- A herniated disc is sometimes also known as a slipped disc or prolapsed disc. It can occur anywhere in the spine, although is most common in the lower back.
- Symptoms include back pain, leg pain, neural symptoms as well as bowel and bladder problems.
- If you think you may have a slipped disc the best course of action is to visit your Doctor. He/she will be able to make an assessment and determine if what treatment or investigations are needed.
- They may also refer you to the hospital for a scan such as an X-ray, MRI scan or CT scan.
- In many cases, a slipped disc in the lower back will heal with conservative treatment (without surgery). Initially, this involves rest and the use of anti-inflammatory medications or NSAID’s such as Ibuprofen.
Our Treatment Approach
Ninety-five percent of low back pain is located in a six-by-four inch area, the weakest link in the vertebral-pelvis complex. At the end of the spine, small but important structures connect in a very small space, which happens to be the six-by-four inch area. Any time these soft tissue structures are overstretched, it can create spinal soft tissue injury. This is typically the area treated with S.T.A.R. Therapy to stimulate healing and soft tissue repair.
The reason for developing herniated discs, degenerated discs, spondylolisthesis, or other injury is spinal soft tissue injury or instability. If this is not corrected, a patient is more likely to continue on the course of “pain management” and use therapies and pain pills to temporarily calm the pain or get back into alignment. Remember, spinal spinal soft tissue injury can be a progressive disorder, meaning that the area continues to degenerate until regenerative treatments are used to restore the area. As the structures continue to break down, they pinch on nerves and cause pain that can radiate down the legs and into the feet.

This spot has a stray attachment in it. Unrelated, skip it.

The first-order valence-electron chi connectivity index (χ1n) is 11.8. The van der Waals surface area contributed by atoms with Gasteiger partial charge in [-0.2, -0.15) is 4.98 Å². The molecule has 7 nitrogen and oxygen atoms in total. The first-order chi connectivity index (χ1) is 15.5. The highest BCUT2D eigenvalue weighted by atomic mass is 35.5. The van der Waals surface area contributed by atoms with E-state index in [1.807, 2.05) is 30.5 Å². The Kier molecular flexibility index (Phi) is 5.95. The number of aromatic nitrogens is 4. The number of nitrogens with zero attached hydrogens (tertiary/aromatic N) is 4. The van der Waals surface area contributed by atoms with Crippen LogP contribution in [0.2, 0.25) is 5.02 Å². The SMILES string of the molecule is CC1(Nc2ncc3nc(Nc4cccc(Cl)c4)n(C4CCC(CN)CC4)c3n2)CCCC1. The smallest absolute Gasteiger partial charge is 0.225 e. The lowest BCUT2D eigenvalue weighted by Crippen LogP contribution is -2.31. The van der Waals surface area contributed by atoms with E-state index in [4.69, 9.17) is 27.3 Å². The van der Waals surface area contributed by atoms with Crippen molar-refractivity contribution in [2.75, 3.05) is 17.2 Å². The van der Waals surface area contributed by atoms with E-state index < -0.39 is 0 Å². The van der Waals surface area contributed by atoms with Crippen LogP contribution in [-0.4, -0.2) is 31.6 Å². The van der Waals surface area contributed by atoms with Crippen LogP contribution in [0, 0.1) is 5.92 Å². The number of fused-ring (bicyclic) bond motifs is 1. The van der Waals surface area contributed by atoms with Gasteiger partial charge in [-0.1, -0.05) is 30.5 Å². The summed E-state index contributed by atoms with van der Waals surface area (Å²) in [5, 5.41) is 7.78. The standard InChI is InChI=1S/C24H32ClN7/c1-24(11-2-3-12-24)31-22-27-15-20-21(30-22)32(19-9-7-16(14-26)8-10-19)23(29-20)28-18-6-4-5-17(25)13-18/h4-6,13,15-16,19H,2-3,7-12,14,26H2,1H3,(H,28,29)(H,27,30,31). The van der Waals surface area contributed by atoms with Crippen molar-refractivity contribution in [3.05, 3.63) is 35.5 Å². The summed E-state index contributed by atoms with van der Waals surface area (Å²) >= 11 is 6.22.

The primary advantage of using the Star Method with back pain is that it is non-invasive and comprehensive. It consists of thousands of pulsations per treatment to stimulate growth and repair. We find that this is the most clinically effective and well-researched technique for long-term effectiveness. This is, in part, why patients travel to our clinic for back pain treatment from all around the United States and internationally.
Our Treatment Approach ->
Generally, within just a few treatments, the injured soft tissues have strengthened enough to better stabilize the spine, therefore, alleviating the pain.
- Shock Wave Treatment Protects From Neuronal Degeneration via a Toll-Like Receptor 3 Dependent Mechanism: Implications of a First-Ever Causal Treatment for Ischemic Spinal Cord Injury. Lobenwein D1, Tepeköylü C, Kozaryn R, Pechriggl EJ, Bitsche M, Graber M, Fritsch H, Semsroth S, Stefanova N, Paulus P, Czerny M, Grimm M, Holfeld J. Journal of the American Heart Association (2015)
- Mechano-Transduction Effect Of Shockwaves In The Treatment Of Lumbar Facet Joint Pain: Comparative Effectiveness Evaluation Of Shockwave Therapy, Steroid Injections And Radiofrequency Medial Branch Neurotomy. Nedelka T, Nedelka J, Schlenker J, Hankins C, Mazanec R. (Neoro Enocrinology Letters 2014)